LOUISVILLE, Ky. (WDRB) -- When Jovan Swann was a high school senior in suburban Indianapolis four years ago, he had the brains, speed, size and grit to earn more than 20 scholarship offers.
Most were from Power Five programs, including seven from the Big Ten, four from that Atlantic Coast Conference and three from the Southeastern Conference.
A defensive lineman, Swann cut his list to Indiana, Northwestern and Stanford and took the opportunity for a $250,000 education at a Stanford program that finished 12-2 and ranked third in the final Associated Press poll in 2015.
Hard to argue against that thinking.
Last December, Swann decided he was ready to be recruited again.
He had his Stanford degree and the immediate eligibility that came with it. Over the last two seasons, Swann contributed 15 tackles for loss and 10 sacks for the Stanford defense.
Prior to the 2019 season, ESPN created a statistical metric that ranked Swann the top defensive player in the nation. Instead of finishing his career at Stanford or committing to a football factory, Swann created a different game plan:
He decided to come home. He committed to Indiana University.
“To wrap it up here, it means more than you know,” Swann said.
Yes, he wanted to play his final college season in a stadium family members and friends can access in less than hour from Greenwood, Indiana, on the south side of Indianapolis. Swann has been accepted into IU’s Kelley School of Business, which is ranked 10th in America by U.S. News and World Report.
But on Wednesday, during a media teleconference, Swann said there was another major appeal and difference from the last time he was recruited:
Head coach Tom Allen. You know, the coach the wise guys called a “former high school,” coach when Indiana gave him the job at the end of the 2016 season.
Swann visited Indiana last December when the Hoosiers prepared for their Gator Bowl appearance against Tennessee. Swann said that a lengthy sideline conversation with Allen — as well as a check of IU’s returning talent from an eight-win team — convinced him to make the transition from Palo Alto, California, to Bloomington.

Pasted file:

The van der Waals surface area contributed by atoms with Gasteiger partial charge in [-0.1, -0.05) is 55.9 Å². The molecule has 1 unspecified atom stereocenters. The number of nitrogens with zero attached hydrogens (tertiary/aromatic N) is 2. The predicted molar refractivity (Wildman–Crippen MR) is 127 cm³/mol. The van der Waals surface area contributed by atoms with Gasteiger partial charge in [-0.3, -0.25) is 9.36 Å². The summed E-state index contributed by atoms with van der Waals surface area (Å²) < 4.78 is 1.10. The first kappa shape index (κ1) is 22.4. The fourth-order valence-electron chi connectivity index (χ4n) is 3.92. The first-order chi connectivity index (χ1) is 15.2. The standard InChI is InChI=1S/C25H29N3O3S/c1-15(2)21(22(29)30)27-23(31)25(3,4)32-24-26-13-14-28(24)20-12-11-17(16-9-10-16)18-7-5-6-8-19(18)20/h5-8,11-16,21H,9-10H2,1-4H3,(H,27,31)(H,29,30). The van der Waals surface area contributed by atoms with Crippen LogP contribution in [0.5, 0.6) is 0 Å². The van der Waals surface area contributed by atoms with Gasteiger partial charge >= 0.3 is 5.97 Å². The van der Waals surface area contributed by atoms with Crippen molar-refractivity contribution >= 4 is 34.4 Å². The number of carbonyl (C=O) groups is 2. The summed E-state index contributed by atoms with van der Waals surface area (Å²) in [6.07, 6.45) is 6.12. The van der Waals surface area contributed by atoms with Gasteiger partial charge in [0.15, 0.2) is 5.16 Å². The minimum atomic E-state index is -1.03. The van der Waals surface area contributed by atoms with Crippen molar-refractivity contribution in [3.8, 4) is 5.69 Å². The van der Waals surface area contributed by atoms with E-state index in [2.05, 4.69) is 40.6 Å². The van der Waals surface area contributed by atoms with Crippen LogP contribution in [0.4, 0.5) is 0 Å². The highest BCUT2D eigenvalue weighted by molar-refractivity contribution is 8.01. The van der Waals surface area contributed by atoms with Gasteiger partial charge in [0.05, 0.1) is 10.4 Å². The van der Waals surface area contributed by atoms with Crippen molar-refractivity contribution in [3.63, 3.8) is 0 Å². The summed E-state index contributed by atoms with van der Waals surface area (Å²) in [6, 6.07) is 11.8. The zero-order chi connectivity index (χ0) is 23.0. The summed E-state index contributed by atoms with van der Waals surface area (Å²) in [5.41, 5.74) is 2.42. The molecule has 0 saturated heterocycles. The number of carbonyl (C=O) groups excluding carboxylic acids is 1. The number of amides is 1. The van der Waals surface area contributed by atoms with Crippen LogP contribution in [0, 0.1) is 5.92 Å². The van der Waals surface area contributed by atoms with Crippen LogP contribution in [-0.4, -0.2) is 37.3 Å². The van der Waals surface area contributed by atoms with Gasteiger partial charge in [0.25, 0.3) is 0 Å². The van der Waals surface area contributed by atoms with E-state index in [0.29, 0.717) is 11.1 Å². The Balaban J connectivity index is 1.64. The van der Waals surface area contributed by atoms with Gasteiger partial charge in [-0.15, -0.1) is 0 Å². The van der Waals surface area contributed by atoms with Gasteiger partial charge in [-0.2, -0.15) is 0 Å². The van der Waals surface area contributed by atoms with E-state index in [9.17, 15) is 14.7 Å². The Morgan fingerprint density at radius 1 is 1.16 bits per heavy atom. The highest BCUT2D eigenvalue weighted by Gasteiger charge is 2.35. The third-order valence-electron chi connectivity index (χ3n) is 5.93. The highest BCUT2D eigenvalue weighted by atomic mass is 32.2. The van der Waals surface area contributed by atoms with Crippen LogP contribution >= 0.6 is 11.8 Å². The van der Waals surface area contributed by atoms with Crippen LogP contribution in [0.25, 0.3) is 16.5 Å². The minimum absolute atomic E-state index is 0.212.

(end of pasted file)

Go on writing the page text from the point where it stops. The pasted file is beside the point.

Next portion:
“I will never forget, Dec. 15, the last day recruiting was open, I was able to get an impromptu visit down to one of their practices, bowl prep for Tennessee,” said Swann, who is 6 feet, 2 inches tall and 270 pounds.
“I don’t think he even knew that I was coming, but he was able to take me to the side(lines) and talk to me for 45 minutes. Impromptu. Was not asked of him.
“Just for that time of day, I knew that Indiana was the place for me. A man driven by God is always a great man to me.
“I know it’s somebody that I can follow and learn from before I go on to that next level.”
Swann is not the only one. IU also added Dylan Powell, an offensive lineman who played in 20 games as a sophomore and junior for the Cardinal.
Let’s be frank: In the uneven world of recruiting in the Big Ten East, where Indiana is unlikely to shop in the same aisles as Ohio State, Michigan or Penn State, the Hoosiers must manufacture advantages.
Adding productive and mature players like Swann and Powell are an intelligent way to close the gap.
By adding Powell to a solid unit that features four experienced players from last season as well as one of IU’s top recruits, the Hoosiers should improve a rushing defense that allowed less than 4 yards per carry in 2019 after allowing nearly 4.6 yards per carry in 2018.
Swann is not only driven to play. He is driven to lead. The Stanford experience should reinforce that.
“Everybody says that this game means a lot to them,” Swann said. “I just try to emulate the great players before me from my high school, from the colleges that I have visited.
“Just taking bits and pieces. Practicing with really great players.
“Everybody wants to be a winner and everything like that But just do what winners do is what I try to go by every day.”
“It’s one thing to say this game means a lot to you but to live it out each and every day, tirelessly, to be obsessive about it, is what I try to do
“I know some guys might look at me and say, ‘This guy, he’s a little uptight. He’s a little too serious.’
“That’s all right by me, because I’m going to try to do what I can until my body can’t do it any more. That’s what I try to do.”
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